RESULTS - DMP-777-induced SPEM was immunoreactive for TFF2 and the differentiated chief cell markers, Mist1 and intrinsic factor, suggesting that SPEM derived from transdifferentiation of chief cells. Microarray analysis of microdissected SPEM lineages induced by DMP-777 showed up-regulation of transcripts associated with G1/S cell-cycle transition including minichromosome maintenance deficient proteins, as well as a number of secreted factors, including human epididymis 4 (HE4). HE4, which was absent in the normal stomach, was expressed in SPEM of human and mouse and in intestinal metaplasia and gastric cancer in human beings.
CONCLUSIONS - Although traditionally metaplasia was thought to originate from normal mucosal progenitor cells, these studies indicate that SPEM evolves through either transdifferentiation of chief cells or activation of a basal cryptic progenitor. In addition, induction of metaplasia elicits the expression of secreted factors, such as HE4, relevant to gastric preneoplasia.
1 Communities
2 Members
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30 MeSH Terms
Potentiation of oxyntic atrophy-induced gastric metaplasia in amphiregulin-deficient mice.
Nam KT, Varro A, Coffey RJ, Goldenring JR
(2007) Gastroenterology 132: 1804-19
MeSH Terms: Amphiregulin, Animals, Atrophy, Azetidines, EGF Family of Proteins, ErbB Receptors, Gastric Mucosa, Gastrins, Gene Expression Regulation, Glycoproteins, Intercellular Signaling Peptides and Proteins, Intrinsic Factor, Male, Metaplasia, Mice, Mice, Inbred C57BL, Mice, Knockout, Parietal Cells, Gastric, Peptides, Piperazines, S Phase, Somatostatin, Transforming Growth Factor alpha, Trefoil Factor-2
Show Abstract · Added October 7, 2013
BACKGROUND & AIMS - The loss of parietal cells from the gastric mucosa (oxyntic atrophy) is a critical step in the pathogenesis of chronic gastritis and gastric adenocarcinoma. Parietal cells are known to secrete epidermal growth factor receptor (EGFR) ligands, which are critical regulators of differentiation in the gastric mucosa. Although all of the actions of EGFR ligands are mediated through a common EGFR protein, individual ligands may produce different physiologic responses. Previous investigations have suggested that a deficit in EGFR signaling in waved-2 mice accelerates the emergence of metaplasia after induction of acute oxyntic atrophy. We sought to determine whether specific EGFR ligands regulate the metaplastic response to oxyntic atrophy.
METHODS - To induce spasmolytic polypeptide-expressing metaplasia (SPEM), amphiregulin (AR) and transforming growth factor-alpha-deficient mice and their wild-type littermates were treated with DMP-777 for 0-14 days and for 14 days followed by 14 days of recovery off drug. We evaluated the gastric mucosal response to oxyntic atrophy using cell lineage-specific markers.
RESULTS - Although loss of transforming growth factor-alpha did not influence the induction of SPEM, loss of AR caused an acceleration and amplification in the induction of SPEM after acute oxyntic atrophy. Trefoil factor family 2/spasmolytic polypeptide and intrinsic factor dual-immunostaining cells significantly increased in the SPEM of AR-deficient mice. At the bases of glands, intrinsic factor immunoreactive cells also were costained for 5-bromo-2'-deoxyuridine, suggesting their re-entry into the cell cycle.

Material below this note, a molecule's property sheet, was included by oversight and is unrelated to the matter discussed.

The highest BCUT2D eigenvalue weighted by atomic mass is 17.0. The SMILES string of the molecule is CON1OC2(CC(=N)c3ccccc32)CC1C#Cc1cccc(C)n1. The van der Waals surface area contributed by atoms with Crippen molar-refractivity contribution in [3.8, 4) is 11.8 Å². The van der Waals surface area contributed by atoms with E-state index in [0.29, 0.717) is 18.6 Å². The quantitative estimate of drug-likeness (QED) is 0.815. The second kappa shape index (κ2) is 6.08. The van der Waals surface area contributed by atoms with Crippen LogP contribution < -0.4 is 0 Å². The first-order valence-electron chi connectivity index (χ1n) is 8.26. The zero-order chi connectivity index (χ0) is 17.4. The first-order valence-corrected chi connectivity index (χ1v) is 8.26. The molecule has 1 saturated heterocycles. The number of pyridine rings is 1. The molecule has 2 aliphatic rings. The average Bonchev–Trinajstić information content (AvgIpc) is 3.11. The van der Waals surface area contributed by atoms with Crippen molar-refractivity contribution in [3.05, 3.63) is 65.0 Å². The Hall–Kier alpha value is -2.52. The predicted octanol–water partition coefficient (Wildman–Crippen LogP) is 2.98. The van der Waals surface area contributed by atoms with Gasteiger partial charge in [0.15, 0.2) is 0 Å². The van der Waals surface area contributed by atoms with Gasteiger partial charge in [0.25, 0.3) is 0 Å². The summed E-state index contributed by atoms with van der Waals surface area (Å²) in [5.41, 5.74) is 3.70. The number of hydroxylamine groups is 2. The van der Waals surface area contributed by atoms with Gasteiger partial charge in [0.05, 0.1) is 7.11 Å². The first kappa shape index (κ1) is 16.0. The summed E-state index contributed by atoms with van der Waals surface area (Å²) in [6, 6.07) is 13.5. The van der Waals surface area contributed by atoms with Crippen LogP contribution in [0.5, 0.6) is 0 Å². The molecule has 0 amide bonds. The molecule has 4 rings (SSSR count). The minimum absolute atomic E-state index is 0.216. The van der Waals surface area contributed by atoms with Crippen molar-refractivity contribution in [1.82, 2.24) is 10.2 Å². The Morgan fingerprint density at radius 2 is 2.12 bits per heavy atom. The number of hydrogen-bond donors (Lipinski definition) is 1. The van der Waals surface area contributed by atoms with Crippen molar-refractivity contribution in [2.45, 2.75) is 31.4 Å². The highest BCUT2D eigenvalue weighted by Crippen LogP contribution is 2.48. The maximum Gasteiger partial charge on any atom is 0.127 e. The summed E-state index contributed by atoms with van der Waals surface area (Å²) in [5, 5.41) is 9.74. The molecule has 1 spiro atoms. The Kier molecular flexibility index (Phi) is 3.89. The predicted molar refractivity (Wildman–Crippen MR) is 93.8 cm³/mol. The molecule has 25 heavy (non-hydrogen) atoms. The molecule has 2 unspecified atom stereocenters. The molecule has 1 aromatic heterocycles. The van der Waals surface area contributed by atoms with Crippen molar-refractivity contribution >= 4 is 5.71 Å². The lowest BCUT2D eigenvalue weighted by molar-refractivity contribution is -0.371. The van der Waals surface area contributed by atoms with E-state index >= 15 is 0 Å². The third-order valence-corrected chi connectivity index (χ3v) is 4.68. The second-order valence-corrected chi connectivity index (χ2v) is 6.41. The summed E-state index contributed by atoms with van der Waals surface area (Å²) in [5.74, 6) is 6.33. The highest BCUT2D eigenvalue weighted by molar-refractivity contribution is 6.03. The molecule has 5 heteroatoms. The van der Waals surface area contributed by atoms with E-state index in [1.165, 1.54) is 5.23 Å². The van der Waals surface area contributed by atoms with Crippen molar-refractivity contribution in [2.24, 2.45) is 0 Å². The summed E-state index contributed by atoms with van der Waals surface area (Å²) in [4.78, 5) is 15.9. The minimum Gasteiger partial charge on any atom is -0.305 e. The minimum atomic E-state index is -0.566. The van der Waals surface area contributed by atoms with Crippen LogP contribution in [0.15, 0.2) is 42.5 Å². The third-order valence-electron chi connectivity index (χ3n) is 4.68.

CONCLUSIONS - The absence of AR promoted the rapid emergence of SPEM in response to oxyntic atrophy.
2 Communities
2 Members
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24 MeSH Terms
Alterations in gastric mucosal lineages induced by acute oxyntic atrophy in wild-type and gastrin-deficient mice.
Nomura S, Yamaguchi H, Ogawa M, Wang TC, Lee JR, Goldenring JR
(2005) Am J Physiol Gastrointest Liver Physiol 288: G362-75
MeSH Terms: Animals, Atrophy, Azetidines, Biological Transport, Cell Lineage, Gastric Mucosa, Gastrins, Gene Expression, Intrinsic Factor, Mice, Mice, Inbred C57BL, Mice, Knockout, Mucins, Muscle Proteins, Parietal Cells, Gastric, Peptides, Piperazines, Trefoil Factor-2
Show Abstract · Added October 7, 2013
In addition to their role in gastric acid secretion, parietal cells secrete a number of growth factors that may influence the differentiation of other gastric lineages. Indeed, oxyntic atrophy is considered the most significant correlate with increased risk for gastric adenocarcinoma. We studied the alterations in gastric mucosal lineages elicited by acute oxyntic atrophy induced by treatment of C57BL/6 and gastrin-deficient mice with the parietal cell protonophore [S-(R*,S*)]-N-[1-(1,3-benzodioxol-5-yl)butyl]-3,3-diethyl-2-[4-[(4-methyl-1-piperazinyl)carbonyl]phenoxy]-4-oxo-1-azetidinecarboxamide (DMP-777). In both wild-type and gastrin knockout mice, DMP-777 elicited the rapid loss of parietal cells within 2 days of treatment. In wild-type mice, oxyntic atrophy was accompanied by a rapid increase in 5-bromo-2'-deoxyuridine-labeled proliferative cells and attendant increase in surface cell numbers. However, gastrin knockout mice did not demonstrate significant foveolar hyperplasia and showed a blunted proliferative response. After 7 days of treatment in wild-type mice, a second proliferative population emerged at the base of fundic glands along with the development of a mucous cell metaplasia expressing TFF2/spasmolytic polypeptide (SPEM). However, in gastrin knockout mice, SPEM expressing both TFF2 mRNA and protein developed after only 1 day of DMP-777 treatment. In wild-type mice, all changes induced by DMP-777 were reversed 14 days after cessation of treatment. In gastrin-deficient mice, significant SPEM was still present 14 days after the cessation of treatment. The results indicate that foveolar hyperplasia requires the influence of gastrin, whereas SPEM develops in response to oxyntic atrophy independent of gastrin, likely through transdifferentiation of chief cells.
1 Communities
1 Members
0 Resources
18 MeSH Terms